December 7, 2005
Sometimes there is no satisfaction in being right. The ink literally hasn't dried yet on Phil Boyer's editorial in the upcoming issue of AOPA Pilot. In that article he says that if all of us pilots don't do our part to stop the breaches of airport security and violations of restricted airspace, "we might not like the national and local solutions that will be handed to us."
It's started already. Two amendments to the Department of Homeland Security appropriations bill were filed this week in the U.S. Senate. That following the media hype of four recent airspace incursions into the Washington, D.C., Air Defense Identification Zone (ADIZ) and restricted airspace over Camp David, and two aircraft thefts by unlicensed young people.
The most severe amendment, offered by New Mexico Senators Pete Domenici (R) and Jeff Bingaman (D), calls for a $100,000 fine, confiscation of the aircraft, and a five-year loss of flying privileges for "whoever negligently flies an aircraft in a manner that violates the Washington, D.C., Metropolitan Area Flight Restricted Zone (FRZ) and causes the evacuation of a Federal building or any other public property...." (The FRZ is the 15-nm-radius "no fly" circle around Washington, D.C., that includes the Capitol and the White House.)
AOPA is already talking with Sen. Domenici's office.
"The proposed penalty is extraordinarily harsh - too harsh in fact - but it's clear that members of Congress want to get every pilot's attention that they will not accept any more excuses for these transgressions," said AOPA President Phil Boyer. "And frankly, there is no excuse.
"That's why all responsible pilots must do everything they can to make sure their aircraft and airports are secure and that every member of our community understands the consequences of security violations. The transgressions of a few are tarnishing all of us who fly, and their actions may impact our freedom of the skies," said Boyer.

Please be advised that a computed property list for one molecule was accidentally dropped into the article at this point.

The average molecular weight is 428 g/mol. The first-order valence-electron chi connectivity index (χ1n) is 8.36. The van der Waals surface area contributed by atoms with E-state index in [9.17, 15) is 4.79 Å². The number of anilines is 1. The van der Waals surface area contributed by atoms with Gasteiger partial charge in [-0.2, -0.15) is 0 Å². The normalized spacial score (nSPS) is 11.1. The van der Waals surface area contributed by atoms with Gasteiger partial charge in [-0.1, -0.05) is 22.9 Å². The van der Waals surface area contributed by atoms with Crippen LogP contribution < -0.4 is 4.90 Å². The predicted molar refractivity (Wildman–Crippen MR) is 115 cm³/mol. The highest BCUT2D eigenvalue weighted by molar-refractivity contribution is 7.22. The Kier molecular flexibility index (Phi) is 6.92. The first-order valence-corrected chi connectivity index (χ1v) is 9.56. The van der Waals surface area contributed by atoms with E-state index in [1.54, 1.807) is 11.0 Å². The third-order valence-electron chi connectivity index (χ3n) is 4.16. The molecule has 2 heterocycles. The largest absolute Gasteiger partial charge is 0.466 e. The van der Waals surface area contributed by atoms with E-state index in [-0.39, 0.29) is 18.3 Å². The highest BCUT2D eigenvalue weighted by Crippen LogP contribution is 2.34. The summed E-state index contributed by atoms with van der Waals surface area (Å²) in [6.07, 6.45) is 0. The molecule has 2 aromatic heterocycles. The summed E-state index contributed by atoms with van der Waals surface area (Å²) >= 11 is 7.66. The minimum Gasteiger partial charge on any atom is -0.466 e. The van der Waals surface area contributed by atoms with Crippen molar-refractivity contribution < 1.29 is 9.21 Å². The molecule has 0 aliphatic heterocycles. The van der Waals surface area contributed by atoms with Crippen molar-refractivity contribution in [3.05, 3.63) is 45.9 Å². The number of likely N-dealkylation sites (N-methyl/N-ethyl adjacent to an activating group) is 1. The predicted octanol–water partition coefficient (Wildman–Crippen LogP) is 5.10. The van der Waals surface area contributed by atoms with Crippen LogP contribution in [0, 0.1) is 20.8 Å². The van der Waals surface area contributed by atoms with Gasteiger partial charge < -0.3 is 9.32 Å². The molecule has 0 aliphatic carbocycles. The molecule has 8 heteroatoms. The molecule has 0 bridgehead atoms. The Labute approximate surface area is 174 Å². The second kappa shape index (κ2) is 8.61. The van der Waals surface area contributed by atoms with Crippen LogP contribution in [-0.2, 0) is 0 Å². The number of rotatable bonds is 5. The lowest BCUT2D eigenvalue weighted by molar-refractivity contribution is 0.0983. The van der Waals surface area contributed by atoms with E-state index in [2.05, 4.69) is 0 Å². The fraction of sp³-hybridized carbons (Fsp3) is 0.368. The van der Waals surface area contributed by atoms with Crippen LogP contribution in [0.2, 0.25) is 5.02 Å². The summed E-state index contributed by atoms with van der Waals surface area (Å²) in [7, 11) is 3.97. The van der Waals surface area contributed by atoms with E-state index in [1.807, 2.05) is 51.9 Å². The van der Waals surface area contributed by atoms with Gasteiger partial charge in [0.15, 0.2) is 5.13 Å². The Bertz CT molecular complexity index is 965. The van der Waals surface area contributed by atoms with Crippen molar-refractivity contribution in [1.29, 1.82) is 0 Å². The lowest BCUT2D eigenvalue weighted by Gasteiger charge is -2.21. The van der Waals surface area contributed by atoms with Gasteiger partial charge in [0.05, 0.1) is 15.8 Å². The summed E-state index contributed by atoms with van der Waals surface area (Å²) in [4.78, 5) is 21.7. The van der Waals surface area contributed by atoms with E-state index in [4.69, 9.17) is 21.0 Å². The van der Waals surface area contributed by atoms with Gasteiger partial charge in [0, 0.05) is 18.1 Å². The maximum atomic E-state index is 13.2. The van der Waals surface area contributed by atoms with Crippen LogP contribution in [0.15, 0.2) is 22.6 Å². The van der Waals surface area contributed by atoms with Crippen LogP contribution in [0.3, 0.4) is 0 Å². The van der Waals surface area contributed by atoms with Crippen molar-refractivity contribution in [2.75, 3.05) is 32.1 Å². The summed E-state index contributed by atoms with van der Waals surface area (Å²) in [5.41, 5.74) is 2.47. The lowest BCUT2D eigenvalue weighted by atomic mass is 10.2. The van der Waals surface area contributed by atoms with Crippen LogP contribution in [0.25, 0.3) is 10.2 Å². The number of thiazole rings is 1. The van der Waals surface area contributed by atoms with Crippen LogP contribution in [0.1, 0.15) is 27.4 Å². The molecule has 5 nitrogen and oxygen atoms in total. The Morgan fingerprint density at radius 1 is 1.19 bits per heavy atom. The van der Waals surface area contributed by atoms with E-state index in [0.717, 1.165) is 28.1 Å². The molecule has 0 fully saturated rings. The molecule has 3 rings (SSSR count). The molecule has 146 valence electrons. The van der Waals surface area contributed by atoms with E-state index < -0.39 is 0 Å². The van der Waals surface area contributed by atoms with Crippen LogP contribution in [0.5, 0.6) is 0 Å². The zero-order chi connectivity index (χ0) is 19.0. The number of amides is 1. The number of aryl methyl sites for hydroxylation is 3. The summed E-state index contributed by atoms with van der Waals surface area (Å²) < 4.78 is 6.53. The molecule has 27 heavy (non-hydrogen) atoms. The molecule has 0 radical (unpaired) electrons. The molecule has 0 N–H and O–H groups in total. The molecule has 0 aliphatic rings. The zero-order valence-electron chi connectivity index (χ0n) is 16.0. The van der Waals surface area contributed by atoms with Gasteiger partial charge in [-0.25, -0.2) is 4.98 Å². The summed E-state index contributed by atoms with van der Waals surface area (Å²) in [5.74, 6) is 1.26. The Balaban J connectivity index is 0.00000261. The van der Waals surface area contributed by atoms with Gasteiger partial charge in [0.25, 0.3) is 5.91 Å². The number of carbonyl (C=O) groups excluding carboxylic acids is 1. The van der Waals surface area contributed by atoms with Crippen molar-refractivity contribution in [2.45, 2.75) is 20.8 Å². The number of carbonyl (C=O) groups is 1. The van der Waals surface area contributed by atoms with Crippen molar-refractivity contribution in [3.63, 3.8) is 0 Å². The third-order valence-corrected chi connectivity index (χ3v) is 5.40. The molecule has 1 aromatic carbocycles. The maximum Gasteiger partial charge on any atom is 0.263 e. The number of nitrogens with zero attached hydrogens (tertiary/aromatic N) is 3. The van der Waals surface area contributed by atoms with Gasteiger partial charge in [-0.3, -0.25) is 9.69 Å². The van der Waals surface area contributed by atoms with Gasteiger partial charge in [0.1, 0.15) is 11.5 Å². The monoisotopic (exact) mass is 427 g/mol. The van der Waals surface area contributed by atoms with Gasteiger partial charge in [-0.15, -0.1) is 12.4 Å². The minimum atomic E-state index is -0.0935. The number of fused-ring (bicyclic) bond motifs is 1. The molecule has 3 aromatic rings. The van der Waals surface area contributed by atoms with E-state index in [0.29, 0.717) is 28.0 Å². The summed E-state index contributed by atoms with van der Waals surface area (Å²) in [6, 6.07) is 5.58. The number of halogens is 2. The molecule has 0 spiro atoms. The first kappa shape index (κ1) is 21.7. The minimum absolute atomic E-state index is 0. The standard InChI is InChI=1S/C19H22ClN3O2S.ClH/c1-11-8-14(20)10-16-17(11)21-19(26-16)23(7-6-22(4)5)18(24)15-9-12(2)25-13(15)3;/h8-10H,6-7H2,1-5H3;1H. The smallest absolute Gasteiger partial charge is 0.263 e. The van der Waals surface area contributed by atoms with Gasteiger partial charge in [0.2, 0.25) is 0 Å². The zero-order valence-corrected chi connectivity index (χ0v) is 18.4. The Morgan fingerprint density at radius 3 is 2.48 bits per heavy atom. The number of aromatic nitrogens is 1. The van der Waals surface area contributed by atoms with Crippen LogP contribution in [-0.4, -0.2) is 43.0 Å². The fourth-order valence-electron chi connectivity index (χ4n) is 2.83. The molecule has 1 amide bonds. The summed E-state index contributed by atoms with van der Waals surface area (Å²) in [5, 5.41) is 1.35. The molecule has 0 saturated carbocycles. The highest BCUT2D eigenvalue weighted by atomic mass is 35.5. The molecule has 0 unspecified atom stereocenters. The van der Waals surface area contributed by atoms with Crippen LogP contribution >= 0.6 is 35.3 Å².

The second amendment, from Senators Hillary R. Clinton (D-N.Y.) and Richard Durbin (D-Ill.) calls for a government study of general aviation security, including "the vulnerability posed to high-risk areas and facilities from general aviation aircraft that could be stolen or used as a weapon or armed with a weapon."
The study would also include GA airport security, technology that could easily track GA aircraft, disabling measures that could prevent aircraft theft, and "an assessment of the threat posed to high population areas, nuclear facilities, key infrastructure, military bases, and transportation infrastructure that stolen or hijacked general aviation aircraft pose, especially if armed with weapons or explosives."
The study must also include cost estimates for the implementation of any recommended security procedures.
"We would welcome an unbiased study, because we are convinced from our own independent research that within the list of risks and threats to the American population, GA will rank very low," said Boyer.
July 12, 2005
Reviewing this regulation will make you a more effective plane spotter when ATC calls out fast traffic in busy (and haze-laden) airspace.
Pilots who attended AOPA's fifth regional fly-in of the year in Chino, California, shared the excitement of the people, airplanes, and educational events via social media. See what they were saying.
AOPA’s fifth regional fly-in of 2014 brought 329 aircraft and some 2,500 people to Chino, California, Sept. 20.
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